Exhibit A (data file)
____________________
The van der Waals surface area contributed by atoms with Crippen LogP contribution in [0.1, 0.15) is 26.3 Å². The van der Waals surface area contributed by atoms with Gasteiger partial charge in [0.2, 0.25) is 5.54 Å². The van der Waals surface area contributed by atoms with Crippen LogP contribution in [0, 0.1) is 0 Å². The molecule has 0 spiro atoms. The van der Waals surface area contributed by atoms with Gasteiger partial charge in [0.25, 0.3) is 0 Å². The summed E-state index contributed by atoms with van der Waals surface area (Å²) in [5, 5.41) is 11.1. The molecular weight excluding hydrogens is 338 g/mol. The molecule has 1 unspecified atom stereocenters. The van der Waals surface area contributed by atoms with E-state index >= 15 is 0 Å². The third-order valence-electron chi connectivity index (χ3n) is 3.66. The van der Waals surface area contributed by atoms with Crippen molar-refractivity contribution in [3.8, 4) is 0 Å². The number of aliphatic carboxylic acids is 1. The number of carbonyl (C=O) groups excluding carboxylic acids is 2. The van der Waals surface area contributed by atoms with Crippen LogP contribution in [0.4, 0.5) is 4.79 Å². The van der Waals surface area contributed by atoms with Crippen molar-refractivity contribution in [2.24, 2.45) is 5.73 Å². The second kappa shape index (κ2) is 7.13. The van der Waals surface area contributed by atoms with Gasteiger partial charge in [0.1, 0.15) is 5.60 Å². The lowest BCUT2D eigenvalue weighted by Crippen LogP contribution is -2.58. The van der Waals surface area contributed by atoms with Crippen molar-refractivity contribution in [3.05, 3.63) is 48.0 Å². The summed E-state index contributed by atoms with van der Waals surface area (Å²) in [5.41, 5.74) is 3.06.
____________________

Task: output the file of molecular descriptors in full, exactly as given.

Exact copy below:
The van der Waals surface area contributed by atoms with Crippen LogP contribution in [0.1, 0.15) is 26.3 Å². The van der Waals surface area contributed by atoms with Gasteiger partial charge in [0.2, 0.25) is 5.54 Å². The van der Waals surface area contributed by atoms with Crippen LogP contribution in [0, 0.1) is 0 Å². The molecule has 0 spiro atoms. The van der Waals surface area contributed by atoms with Gasteiger partial charge in [0.25, 0.3) is 0 Å². The summed E-state index contributed by atoms with van der Waals surface area (Å²) in [5, 5.41) is 11.1. The molecular weight excluding hydrogens is 338 g/mol. The molecule has 1 unspecified atom stereocenters. The van der Waals surface area contributed by atoms with E-state index >= 15 is 0 Å². The third-order valence-electron chi connectivity index (χ3n) is 3.66. The van der Waals surface area contributed by atoms with Crippen molar-refractivity contribution in [3.8, 4) is 0 Å². The number of aliphatic carboxylic acids is 1. The number of carbonyl (C=O) groups excluding carboxylic acids is 2. The van der Waals surface area contributed by atoms with Crippen LogP contribution in [0.4, 0.5) is 4.79 Å². The van der Waals surface area contributed by atoms with Crippen molar-refractivity contribution in [2.24, 2.45) is 5.73 Å². The second kappa shape index (κ2) is 7.13. The van der Waals surface area contributed by atoms with Gasteiger partial charge in [0.1, 0.15) is 5.60 Å². The lowest BCUT2D eigenvalue weighted by Crippen LogP contribution is -2.58. The van der Waals surface area contributed by atoms with Crippen molar-refractivity contribution in [3.05, 3.63) is 48.0 Å². The summed E-state index contributed by atoms with van der Waals surface area (Å²) in [5.41, 5.74) is 3.06.